4. Required contract language. Federal agencies and executive departments will enforce contractor compliance through the inclusion of a mandatory contract clause, which prime contractors and higher-tiered subcontractors must flow down to all tiers of subcontractors. The Order directed the Federal Acquisition Regulatory Council (“FAR Council”) to amend the FAR to include this clause for inclusion in FAR-based contracts starting on October 15, 2021, which requires contractors to comply with all safety protocol guidance for “covered work place locations.”

    The FAR Council developed the following clause for use, and also recommended that federal agencies use their deviation authority under the FAR to include this clause in non-FAR based contracts entered into on or after October 15, 2021. So far three agencies (the GSA, VA, and Department of Defense) have all published deviations providing guidance to their contracting officers on when they should insert the COVID Clause.

    52.223-99 Ensuring Adequate COVID-19 Safety Protocols for Federal Contractors.

    ENSURING ADEQUATE COVID-19 SAFETY PROTOCOLS FOR FEDERAL CONTRACTORS (OCT 2021) (DEVIATION)

    (a) Definition. As used in this clause-

    United States or its outlying areas means—

    (1) The fifty States;

    (2) The District of Columbia;

    (3) The Commonwealth of Puerto Rico and the Northern Mariana Islands;

    (4) The territories of American Samoa, Guam, and the United States Virgin Islands; and

    (5) The minor outlying islands of Baker Island, Howland Island, Jarvis Island, Johnston    Atoll, Kingman Reef, Midway Islands, Navassa Island, Palmyra Atoll, and Wake Atoll.

    (b) Authority. This clause implements Executive Order 14042, Ensuring Adequate COVID Safety Protocols for Federal Contractors, dated September 9, 2021 (published in the Federal Register on September 14, 2021, 86 FR 50985).

    (c) Compliance. The Contractor shall comply with all guidance, including guidance conveyed through Frequently Asked Questions, as amended during the performance of this contract, for contractor or subcontractor workplace locations published by the Safer Federal Workforce Task Force (Task Force Guidance) at https:/www.saferfederalworkforce.gov/contractors/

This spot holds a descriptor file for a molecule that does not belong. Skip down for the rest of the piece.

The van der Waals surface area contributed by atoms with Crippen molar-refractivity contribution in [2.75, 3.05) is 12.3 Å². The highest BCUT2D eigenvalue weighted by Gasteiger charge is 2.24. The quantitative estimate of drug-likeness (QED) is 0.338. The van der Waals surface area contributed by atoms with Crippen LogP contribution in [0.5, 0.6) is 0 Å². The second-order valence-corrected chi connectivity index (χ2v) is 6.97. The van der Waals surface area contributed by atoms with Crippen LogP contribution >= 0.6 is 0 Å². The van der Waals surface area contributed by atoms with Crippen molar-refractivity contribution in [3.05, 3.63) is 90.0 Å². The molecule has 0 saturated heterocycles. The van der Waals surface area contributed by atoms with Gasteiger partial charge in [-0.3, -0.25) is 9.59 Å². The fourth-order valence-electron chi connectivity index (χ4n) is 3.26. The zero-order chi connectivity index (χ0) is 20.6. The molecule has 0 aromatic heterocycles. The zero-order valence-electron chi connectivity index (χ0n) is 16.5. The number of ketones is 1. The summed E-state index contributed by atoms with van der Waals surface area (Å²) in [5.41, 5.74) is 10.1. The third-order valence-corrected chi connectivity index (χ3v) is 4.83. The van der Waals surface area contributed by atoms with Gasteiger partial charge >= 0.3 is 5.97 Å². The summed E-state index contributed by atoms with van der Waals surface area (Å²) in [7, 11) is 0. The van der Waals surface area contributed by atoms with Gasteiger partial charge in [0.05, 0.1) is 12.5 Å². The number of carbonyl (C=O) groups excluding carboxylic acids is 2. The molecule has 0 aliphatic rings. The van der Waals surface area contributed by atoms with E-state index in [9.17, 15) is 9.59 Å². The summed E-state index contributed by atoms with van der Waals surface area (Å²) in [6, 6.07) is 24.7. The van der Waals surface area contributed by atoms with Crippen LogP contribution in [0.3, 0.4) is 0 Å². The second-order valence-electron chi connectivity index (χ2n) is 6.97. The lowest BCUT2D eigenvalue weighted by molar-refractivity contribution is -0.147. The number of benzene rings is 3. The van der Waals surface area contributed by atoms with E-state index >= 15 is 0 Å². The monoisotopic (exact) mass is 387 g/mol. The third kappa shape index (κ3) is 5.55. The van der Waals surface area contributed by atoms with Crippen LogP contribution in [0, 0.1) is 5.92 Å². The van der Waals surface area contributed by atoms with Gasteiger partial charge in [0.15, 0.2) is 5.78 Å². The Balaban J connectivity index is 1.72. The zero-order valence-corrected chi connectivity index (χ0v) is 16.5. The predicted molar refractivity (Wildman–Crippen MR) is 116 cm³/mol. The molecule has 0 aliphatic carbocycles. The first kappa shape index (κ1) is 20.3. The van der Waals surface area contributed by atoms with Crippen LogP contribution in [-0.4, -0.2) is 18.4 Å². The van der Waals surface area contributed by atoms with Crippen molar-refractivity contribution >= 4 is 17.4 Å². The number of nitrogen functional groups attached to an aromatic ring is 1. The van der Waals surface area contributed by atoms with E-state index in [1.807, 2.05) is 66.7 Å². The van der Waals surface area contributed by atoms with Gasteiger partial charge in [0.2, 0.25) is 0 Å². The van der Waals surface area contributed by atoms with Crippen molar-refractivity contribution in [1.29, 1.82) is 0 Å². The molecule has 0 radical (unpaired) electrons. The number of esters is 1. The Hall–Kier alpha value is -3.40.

(d) Subcontracts. The Contractor shall include the substance of this clause, including this paragraph (d), in subcontracts at any tier that exceed the simplified acquisition threshold, as defined in Federal Acquisition Regulation 2.101 on the date of subcontract award, and are for services, including construction, performed in whole or in part within the United States or its outlying areas.

    Note: The COVID Clause requires covered contractors to comply with Executive Order 14042 and all guidance issued by the Safer Federal Workforce Task Forced “as amended during the performance of the contract,” which requires the contractor be aware of and comply with changing guidance throughout performance.
  5. Phase-In of Order requirements. While the deadline to meet the vaccination mandate is clearly set as Dec 8, 2021, there are other aspects to the Order that are being phased in:
    1. Contracts awarded prior to October 15 where performance is ongoing – the requirements must be incorporated at the point at which an option is exercised or an extension is made.
    2. New contracts – the requirements must be incorporated into contracts awarded on or after November 14. Between October 15 and November 14, agencies must include the clause in the solicitation and are encouraged to include the clause in contracts awarded during this time period but are not required to do so unless the solicitation for such contract was issued on or after October 15.

Conclusion:

Covered contractors and subcontractors face significant challenges to comply with both the technical requirements of the Order as well as the tight timeline. It remains unclear what may be the ramifications for failure to implement the requirements. Technically, failure to implement could result in a finding of contract breach, as a cause for contract debarment or could be used by a whistleblower against an employer who fails to comply or misrepresents compliance status. Also, the Guidance specified that as these requirements evolve, contractors must make the necessary modifications to remain in compliance.  Another gray area is whether a contractor who has not achieved vaccination compliance within its workforce will be allowed to even bid on federal contracts after December 8, 2021. Therefore, while the Order currently applies to existing contractors, organizations interested in future federal work should consider the cost for failure to enforce these federal standards. Therefore, contractors and subcontractors will face ongoing challenges well beyond the Dec 8 vaccination deadline.

xxx

Joe Stefansky

Joe Stefansky has a keen sense of business opportunities in complex problems, using technology to transform difficulty into efficiency. The CEO and founder of Streamline Verify specializes in solving compliance, legal and administrative issues through intuitively designed software that reduces costs and saves time.

Recent Posts

Employers – Dig Deeper! The Role of Abuse Registries in Employee Screening

There are specific screening requirements for health care employers who receive federal funds as participants…

November 24, 2021

Fun and Smart Ways to Celebrate Compliance & Ethics Week

Adhering to compliance standards protects all consumers of healthcare services and ultimately enables the delivery…

November 1, 2021

Exclusions Due to Overpayments – Cautionary Tales

While it seems unlikely that an organization’s mail management can result in exclusion from a…

October 25, 2021

Vendor Management is a Risky Business

Screening employees and potential hires against federal and state exclusion lists can be relatively straightforward…

October 18, 2021

Fraud on the Move – Medical Transportation

Medical transportation companies have been on federal and state regulatory radar for decades, for program…

October 4, 2021

Note to Florida Scammers: Exclusion Status Matters to Prosecutors

In April of 2021, defendants Stephanie Fleming and Helen Storey were convicted of multiple counts…

October 1, 2021